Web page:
• Like Like x 1
    Last edited: May 20, 2019
  4. Rob Foster

    Rob Foster Top Contributor!!

    We did commercial the main bind is payments, often
    had to bear 100 days yet my boys wanted lolly every Friday.
    If I was going at it again I would do more medical gas, good rates clean work.
    • Like Like x 1
  5. Gasmk1

    Gasmk1 GSR

    also commercial and industrial not so easy to pick up jobs as most large companies and offices use the larger firms as they have the manpower and also the countrywide cover. Money is better and also most jobs are cleaner as in plant rooms or offices. but you would be expected to service air heaters and tube heaters in factories or garages as well as boilers. it takes a long time to gain the confidence to work on larger appliances like 500,000 to 1,000,000 btu boilers (they are actually easier than small boilers) but you need the knowledge and the tools.
  6. ShaunCorbs

    ShaunCorbs S. Mod Trusted Plumber GSR Top Contributor!!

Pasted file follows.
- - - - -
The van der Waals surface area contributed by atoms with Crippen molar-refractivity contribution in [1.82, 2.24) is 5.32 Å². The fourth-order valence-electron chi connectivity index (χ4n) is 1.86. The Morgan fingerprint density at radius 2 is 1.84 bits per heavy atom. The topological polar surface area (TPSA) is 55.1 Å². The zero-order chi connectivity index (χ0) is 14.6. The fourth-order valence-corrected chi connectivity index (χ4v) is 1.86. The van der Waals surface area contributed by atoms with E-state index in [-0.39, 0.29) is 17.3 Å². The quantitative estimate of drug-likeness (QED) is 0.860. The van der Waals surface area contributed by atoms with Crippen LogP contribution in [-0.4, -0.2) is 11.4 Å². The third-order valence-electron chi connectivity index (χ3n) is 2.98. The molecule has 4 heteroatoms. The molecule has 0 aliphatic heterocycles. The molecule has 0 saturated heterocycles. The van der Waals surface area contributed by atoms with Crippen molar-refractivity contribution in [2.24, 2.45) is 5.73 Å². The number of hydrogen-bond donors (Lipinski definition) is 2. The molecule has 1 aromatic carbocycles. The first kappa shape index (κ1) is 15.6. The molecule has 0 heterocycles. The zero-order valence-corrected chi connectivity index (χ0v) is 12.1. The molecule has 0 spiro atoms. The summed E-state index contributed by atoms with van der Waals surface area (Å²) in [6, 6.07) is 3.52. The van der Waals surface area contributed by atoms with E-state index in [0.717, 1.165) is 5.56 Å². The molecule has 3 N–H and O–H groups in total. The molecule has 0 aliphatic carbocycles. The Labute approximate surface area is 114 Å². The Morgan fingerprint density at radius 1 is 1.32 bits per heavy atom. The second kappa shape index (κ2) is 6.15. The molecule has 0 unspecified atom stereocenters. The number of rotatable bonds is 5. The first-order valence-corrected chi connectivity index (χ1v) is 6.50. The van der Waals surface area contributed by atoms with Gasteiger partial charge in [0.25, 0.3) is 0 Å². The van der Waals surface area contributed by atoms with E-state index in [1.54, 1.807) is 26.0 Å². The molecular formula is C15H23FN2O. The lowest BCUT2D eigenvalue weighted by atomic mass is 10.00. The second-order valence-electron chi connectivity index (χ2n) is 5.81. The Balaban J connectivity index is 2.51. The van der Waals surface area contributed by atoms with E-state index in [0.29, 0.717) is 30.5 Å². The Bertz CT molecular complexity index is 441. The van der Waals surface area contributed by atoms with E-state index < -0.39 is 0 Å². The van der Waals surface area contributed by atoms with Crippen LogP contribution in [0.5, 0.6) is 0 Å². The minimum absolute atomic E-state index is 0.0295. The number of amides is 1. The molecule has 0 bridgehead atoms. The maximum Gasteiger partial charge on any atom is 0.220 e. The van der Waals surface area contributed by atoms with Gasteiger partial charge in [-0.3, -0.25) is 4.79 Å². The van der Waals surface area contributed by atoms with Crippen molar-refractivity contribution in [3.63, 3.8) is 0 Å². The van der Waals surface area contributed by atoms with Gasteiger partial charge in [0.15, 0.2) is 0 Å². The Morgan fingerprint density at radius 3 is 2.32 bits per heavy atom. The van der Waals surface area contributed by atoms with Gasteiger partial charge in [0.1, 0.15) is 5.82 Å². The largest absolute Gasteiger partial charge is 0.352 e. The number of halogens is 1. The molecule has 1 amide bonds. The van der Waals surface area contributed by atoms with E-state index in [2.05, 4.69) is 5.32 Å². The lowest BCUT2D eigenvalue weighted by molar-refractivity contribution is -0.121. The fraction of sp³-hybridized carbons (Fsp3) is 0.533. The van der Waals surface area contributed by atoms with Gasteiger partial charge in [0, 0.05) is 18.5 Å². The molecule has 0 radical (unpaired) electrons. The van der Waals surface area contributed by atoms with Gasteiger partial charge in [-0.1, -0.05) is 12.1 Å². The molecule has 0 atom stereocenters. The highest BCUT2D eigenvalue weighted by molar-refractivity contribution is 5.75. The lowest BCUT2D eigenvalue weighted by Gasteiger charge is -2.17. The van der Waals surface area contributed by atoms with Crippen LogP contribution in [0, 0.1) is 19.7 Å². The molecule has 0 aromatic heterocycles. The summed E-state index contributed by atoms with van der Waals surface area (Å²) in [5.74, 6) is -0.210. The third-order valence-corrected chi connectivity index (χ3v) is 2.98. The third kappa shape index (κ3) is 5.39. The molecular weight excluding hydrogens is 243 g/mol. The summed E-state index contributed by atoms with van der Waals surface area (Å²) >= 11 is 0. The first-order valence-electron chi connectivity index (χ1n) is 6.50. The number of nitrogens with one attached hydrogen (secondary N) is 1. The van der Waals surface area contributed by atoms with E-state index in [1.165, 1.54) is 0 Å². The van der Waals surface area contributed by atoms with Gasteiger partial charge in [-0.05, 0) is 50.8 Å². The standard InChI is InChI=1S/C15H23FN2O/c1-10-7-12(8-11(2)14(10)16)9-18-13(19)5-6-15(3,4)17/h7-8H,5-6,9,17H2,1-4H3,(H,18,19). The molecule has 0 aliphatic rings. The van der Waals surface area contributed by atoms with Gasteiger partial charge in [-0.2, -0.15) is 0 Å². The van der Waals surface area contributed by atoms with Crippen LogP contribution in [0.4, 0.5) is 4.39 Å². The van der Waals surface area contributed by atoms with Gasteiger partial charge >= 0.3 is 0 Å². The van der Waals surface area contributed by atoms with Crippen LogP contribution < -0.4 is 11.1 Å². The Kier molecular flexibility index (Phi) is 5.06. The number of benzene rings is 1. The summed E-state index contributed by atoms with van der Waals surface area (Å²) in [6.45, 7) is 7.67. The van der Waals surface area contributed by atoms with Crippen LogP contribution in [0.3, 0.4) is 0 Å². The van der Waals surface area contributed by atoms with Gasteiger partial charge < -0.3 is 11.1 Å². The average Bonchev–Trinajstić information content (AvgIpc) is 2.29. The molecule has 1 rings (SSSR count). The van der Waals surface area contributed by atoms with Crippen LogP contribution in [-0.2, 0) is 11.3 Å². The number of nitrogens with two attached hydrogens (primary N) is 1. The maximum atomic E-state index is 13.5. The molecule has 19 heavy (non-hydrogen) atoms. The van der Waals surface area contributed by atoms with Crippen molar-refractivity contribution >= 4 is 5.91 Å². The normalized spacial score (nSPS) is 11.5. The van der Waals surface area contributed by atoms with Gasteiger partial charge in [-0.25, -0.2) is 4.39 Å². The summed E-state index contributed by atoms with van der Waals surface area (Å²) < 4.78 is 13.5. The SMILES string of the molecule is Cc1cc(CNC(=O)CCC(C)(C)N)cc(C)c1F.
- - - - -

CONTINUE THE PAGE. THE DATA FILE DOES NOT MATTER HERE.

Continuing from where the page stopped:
Don’t do the course until you go with a commercial engy for a year or two to build up experience
  7. Southsealee

    Southsealee New Member

    Thanks for all the feedback guys. So when i qualified back in 2004 it was at college C&G NVQ2 in domestic Gas installation and maintenance. Didn’t do the level 3 as never thought I would need it at the time. Regret that now. Been Corgi/Gas Safe working self employed since then, with a mentor or two in the early days of course. I would say I’m pretty much at the top of my game in the domestic world these days. Sometimes get called when 3 or 4 others have failed to fix, you know how it is. I don’t have any commercial experience as yet, but from your feedback that sounds to be the way forward before doing the commercial changeover course. I’m under no illusion that that changeover course alone is enough. Gets me qualified, but experience working with someone is where the the real lesson is.

    Not interested in kitchens / catering appliances, only heating and hot water. I was think more like hotels, GP surgeries, offices... rather than the really big stuff.

    I can do up to 70kw on domestic ticket and manf like viesmann, baxi and Vaillant offer high output boilers just under 70kw and training on cascading them, low loss headers etc. Do any of you cascade multiple sub 70kw boilers to get high combined heat output or do you come across installations like this? Or are the boilers you see and install over 70kw, therefore commercial ticket needed?